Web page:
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Animatrik Builds Virtual World for ‘Warcraft’

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Animatrik Builds Virtual World for ‘Warcraft’

Inspired by Blizzard’s incredibly popular MMORPG, the eternal orc-human struggle will smash onto the big screen this summer in Duncan Jones’ Warcraft, from Legendary and Universal. But just how will the filmmakers bring the huge, ferocious orcs from the game’s universe into a believable cinematic existence? The answer: with innovative motion-capture and virtual production technology from industry leader Animatrik.

According to Animatrik CTO Brett Ineson, Warcraft was the company’s largest-ever virtual production, requiring eight different stages (up to 300 feet long), even outdoor stages, for five months of shooting. Animatrik provided tracking cameras, tracking weapons and props — mixed in with live-action sets and actors — and then integrated CG sets and actors.

NaturalPoint and Vicon cameras  were used. Animatrik set up what they called an “outside in” real-time simulcam composite system when actors were suited up for no-cap, as well as “inside out” approach for when they weren’t: 

“We’d mount a small vision survey camera to the movie camera,” explains Ineson. “This camera would integrate with a system called SolidTrack, which would lock onto every pixel it sees and calculate its 3D position to the world around it. We could then work out the offset between that camera and the movie camera for the simulcam view.”

“It really helped with things like framing, since the orcs, for example, might be up to 12 feet tall. Knowing that on set meant the camera operator could re-position for the best angle. Simply put, the production was able to shoot Warcraft as if it were a normal movie. This drastically reduced the changes necessary on the back end.”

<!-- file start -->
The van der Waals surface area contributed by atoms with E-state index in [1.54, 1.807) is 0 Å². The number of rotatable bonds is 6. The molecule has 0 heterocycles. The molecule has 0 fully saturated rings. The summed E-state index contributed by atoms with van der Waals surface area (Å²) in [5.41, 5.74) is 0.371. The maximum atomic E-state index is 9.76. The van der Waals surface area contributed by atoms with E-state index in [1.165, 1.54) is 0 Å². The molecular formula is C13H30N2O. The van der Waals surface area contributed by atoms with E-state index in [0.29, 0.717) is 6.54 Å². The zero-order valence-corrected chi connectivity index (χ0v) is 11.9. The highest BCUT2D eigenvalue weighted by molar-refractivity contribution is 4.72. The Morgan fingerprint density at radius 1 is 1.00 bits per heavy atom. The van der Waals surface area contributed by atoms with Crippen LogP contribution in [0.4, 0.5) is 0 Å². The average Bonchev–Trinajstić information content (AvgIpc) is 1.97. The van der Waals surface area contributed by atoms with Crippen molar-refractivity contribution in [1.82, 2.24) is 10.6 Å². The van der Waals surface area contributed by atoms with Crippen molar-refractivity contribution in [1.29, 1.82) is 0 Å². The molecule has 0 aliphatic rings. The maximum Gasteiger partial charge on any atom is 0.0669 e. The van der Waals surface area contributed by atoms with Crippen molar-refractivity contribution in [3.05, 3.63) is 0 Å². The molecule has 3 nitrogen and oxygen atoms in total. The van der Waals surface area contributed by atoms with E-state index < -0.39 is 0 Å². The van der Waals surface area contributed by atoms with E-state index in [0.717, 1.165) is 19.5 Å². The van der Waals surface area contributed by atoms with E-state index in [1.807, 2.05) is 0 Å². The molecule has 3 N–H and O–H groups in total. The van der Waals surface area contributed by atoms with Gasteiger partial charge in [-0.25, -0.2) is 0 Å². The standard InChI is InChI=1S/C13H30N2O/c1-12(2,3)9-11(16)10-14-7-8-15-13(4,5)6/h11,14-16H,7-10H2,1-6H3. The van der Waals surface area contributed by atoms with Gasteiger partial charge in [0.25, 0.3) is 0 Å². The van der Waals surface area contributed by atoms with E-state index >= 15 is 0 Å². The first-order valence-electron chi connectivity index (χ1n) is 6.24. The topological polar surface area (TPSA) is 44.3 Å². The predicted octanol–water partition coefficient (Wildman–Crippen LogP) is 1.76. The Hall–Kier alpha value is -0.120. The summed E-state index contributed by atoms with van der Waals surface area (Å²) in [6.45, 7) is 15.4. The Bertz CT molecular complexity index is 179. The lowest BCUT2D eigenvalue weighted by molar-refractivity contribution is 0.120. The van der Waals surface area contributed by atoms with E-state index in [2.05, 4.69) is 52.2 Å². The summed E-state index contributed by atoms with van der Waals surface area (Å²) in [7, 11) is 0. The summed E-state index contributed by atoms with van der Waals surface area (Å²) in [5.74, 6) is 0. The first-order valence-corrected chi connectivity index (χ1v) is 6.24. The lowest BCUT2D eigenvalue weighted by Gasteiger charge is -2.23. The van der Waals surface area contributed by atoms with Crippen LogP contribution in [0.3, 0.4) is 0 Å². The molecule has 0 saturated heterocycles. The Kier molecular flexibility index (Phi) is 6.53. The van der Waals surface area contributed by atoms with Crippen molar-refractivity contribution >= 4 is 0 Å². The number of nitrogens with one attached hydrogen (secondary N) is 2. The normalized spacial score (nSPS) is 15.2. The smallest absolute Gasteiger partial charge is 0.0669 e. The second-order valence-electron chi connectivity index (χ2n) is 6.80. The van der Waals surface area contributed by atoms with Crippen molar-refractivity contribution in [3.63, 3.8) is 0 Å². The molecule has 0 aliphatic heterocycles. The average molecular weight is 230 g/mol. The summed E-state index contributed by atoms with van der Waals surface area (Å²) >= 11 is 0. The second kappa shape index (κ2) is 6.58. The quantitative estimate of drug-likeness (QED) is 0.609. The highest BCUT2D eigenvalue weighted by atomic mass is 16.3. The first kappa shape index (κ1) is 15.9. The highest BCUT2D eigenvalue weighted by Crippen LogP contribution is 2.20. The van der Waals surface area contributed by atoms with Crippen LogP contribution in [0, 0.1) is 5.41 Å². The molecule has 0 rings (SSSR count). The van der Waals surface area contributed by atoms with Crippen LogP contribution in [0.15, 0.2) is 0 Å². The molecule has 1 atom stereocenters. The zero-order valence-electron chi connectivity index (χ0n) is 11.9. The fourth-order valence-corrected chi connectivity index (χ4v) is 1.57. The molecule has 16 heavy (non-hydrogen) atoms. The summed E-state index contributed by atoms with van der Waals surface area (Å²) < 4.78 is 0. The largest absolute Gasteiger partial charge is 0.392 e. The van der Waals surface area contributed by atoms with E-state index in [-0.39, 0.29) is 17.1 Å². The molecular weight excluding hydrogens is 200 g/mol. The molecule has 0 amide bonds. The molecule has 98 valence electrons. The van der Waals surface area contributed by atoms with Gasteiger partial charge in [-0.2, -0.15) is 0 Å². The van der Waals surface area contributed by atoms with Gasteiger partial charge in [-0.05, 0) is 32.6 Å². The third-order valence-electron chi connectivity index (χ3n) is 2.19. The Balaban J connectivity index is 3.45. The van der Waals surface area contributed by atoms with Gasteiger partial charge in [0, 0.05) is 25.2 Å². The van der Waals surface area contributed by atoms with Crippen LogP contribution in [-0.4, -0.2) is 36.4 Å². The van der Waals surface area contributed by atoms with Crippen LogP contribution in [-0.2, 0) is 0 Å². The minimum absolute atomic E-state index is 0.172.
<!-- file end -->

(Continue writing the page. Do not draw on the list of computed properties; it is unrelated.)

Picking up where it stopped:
The team also had to handle outdoor motion capture shoots for the film. To compensate for interference from light pollution and rain, they used active marker suits fitted with LED lights (developed by Standard Deviation). The LEDs are synchronised to pulse in time with the motion capture camera, and thus do not impact the main photography, says Ineson.

Another key role Animatrik played was in capturing emotive facial performances from the on-set actors playing orc characters. A helmet camera system developed by Technoprops which uses a pair of stereo cameras delivering two stream of video was used to catch extremely nuanced facial expressions.

“Animatrik’s role in the facial animation was in the post process tracking of the data that came off those cameras,” explains Ineson. “The stereo cameras meant we could track the data in 3D as opposed to 2D. We would track the facial marker set into 3D and then deliver that data over to the VFX vendor, in this case ILM who then worked with it in their their proprietary facial animation solver.”

Ineson and his team are quite impressed with the work they were able to deliver for Warcraft, especially with the project’s massive scale.

“There was a lot of R&D involved in Warcraft, and a lot of things that had to be custom build in order to make the movie possible,” he adds. “Our services have really benefited and we now have even more experience of capturing in some really challenging environments. We truly feel like we’re ready to take on any challenge.”

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